How ISIS Recruits in Egyptian Prisons
The 18-year-old Egyptian was arrested for excessive partying, imprisoned, and tortured. Guards suspended him from the ceiling, flogged, and electrocuted him. Shortly after, a recently released prisoner told me the teenager joined ISIS. “The ISIS guys talked to him, they offered him revenge. He joined them and changed his nickname to Suicide Vest.”
Last month I was in Egypt, listening to former political prisoners describe how ISIS is recruiting detainees across the country’s vast penal system. I spoke to over a dozen people released from various jails and prisons since 2014. Some are in exile; some are still in Egypt. They gave me detailed, consistent, and credible accounts of ISIS’s growing power within the prison system, where it preys on abused prisoners, exploiting their anger and offering them promises of revenge.
One former prisoner, released in October 2017 after spending a total of over four years in nine different prisons, told me: “By the time I left, the radicalizing was spreading very fast…When you start off with a cell of two hundred people, you could have by the end of a year at least one hundred of them radicalized. It was happening everywhere I was detained.”
Egypt’s prisons are exactly what ISIS wants them to be: centers of humiliation, abuse, and torture. They have become breeding grounds for violent extremism, prolific production lines for ISIS.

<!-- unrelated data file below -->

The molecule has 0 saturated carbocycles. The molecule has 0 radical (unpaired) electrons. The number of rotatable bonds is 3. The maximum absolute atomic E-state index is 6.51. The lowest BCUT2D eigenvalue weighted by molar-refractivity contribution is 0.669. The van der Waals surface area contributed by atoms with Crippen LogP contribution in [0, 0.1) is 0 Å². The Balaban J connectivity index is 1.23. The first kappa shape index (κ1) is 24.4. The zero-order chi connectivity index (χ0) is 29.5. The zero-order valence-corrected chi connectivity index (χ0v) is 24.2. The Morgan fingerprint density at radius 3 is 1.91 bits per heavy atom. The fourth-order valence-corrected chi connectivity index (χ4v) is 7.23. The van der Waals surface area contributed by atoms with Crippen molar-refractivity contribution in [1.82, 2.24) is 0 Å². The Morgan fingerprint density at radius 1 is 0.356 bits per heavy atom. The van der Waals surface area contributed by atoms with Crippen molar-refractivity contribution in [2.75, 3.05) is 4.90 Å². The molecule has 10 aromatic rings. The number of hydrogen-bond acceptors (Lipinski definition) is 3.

This is clearly a problem for Egypt, the region, and the United States. Yet senior officials in the Trump Administration haven’t publicly addressed this crisis, preferring to lavish praise on Egyptian President Abdel Fattah el-Sisi, despite widespread human rights abuses both inside and outside prisons.
Speaking in Cairo last month, Secretary of State Mike Pompeo thanked Sisi “for his vigorous efforts to combat the ongoing threat of terrorism as well as the radical Islamism that fuels it...Our robust battle against ISIS, al-Qaida, and other terrorist groups will continue.”
But Sisi’s prisons are producing ISIS members at an increasing rate. In fact, ISIS is now so powerful they have de facto control of parts of the prison system. One man, released in November 2018, said: “In some prisons, like El Netrun, there are hundreds in the ISIS group and they’re really powerful. They control parts of how the prison is run and can identify vulnerable prisoners they want transferred to their cell to radicalize, and the guards do it.”
Sisi, meanwhile, is audaciously seeking to change the constitution and rewrite the term limit restrictions so that he can stay in power until 2034. The U.S. government should oppose this power grab, and it should use both its soft and hard power to make clear that it will no longer accept torture in Egypt’s prisons and will condition future aid on a radical improvement in prison conditions.
The former detainees all said that ending abuse in the prison system would make it much harder for ISIS to recruit. One told me: “Sometimes people in jail are there because they were picked up at a checkpoint or had something against the government on their Facebook. Then in prison they get electrocuted, in the mouth, on their genitals. After that they’re ready to listen to ISIS.”
Under current appropriations legislation, $300 million of the $1.3 billion the U.S. government gives to Egypt is supposed to be conditioned on human rights progress, but none of these conditions specify an end to prison abuse.
No one knows how many political prisoners there are in Egypt, though estimates are generally around 60,000. The longer the torture continues, the easier it will be for ISIS to recruit detainees. “The ones recruited by ISIS attract others,” a former prisoner said. “It was like a fire in a forest.”
Brian Dooley's new report for Human Rights First, Like a Fire in a Forest: ISIS Recruitment in Egypt's Prisons, is available here.